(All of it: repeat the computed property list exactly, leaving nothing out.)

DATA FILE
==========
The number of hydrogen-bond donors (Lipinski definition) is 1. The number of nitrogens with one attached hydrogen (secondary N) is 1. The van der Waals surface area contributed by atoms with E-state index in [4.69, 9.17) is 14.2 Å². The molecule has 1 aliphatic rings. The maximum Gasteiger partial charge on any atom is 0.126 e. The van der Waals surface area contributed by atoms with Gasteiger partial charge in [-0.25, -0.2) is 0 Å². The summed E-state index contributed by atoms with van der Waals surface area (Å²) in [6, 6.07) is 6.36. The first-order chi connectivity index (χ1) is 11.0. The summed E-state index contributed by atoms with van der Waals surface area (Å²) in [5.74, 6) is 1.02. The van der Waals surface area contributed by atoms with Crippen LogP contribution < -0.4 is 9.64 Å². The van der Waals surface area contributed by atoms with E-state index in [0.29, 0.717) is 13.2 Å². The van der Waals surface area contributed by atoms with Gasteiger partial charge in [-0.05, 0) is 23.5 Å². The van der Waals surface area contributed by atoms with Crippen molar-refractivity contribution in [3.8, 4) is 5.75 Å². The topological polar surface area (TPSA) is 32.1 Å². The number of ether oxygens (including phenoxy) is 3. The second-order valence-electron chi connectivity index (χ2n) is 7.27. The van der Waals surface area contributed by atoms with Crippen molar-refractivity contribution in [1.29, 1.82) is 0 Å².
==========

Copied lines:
The number of hydrogen-bond donors (Lipinski definition) is 1. The number of nitrogens with one attached hydrogen (secondary N) is 1. The van der Waals surface area contributed by atoms with E-state index in [4.69, 9.17) is 14.2 Å². The molecule has 1 aliphatic rings. The maximum Gasteiger partial charge on any atom is 0.126 e. The van der Waals surface area contributed by atoms with Gasteiger partial charge in [-0.25, -0.2) is 0 Å². The summed E-state index contributed by atoms with van der Waals surface area (Å²) in [6, 6.07) is 6.36. The first-order chi connectivity index (χ1) is 11.0. The summed E-state index contributed by atoms with van der Waals surface area (Å²) in [5.74, 6) is 1.02. The van der Waals surface area contributed by atoms with Crippen LogP contribution < -0.4 is 9.64 Å². The van der Waals surface area contributed by atoms with E-state index in [0.29, 0.717) is 13.2 Å². The van der Waals surface area contributed by atoms with Gasteiger partial charge in [-0.05, 0) is 23.5 Å². The van der Waals surface area contributed by atoms with Crippen molar-refractivity contribution in [3.8, 4) is 5.75 Å². The topological polar surface area (TPSA) is 32.1 Å². The number of ether oxygens (including phenoxy) is 3. The second-order valence-electron chi connectivity index (χ2n) is 7.27. The van der Waals surface area contributed by atoms with Crippen molar-refractivity contribution in [1.29, 1.82) is 0 Å².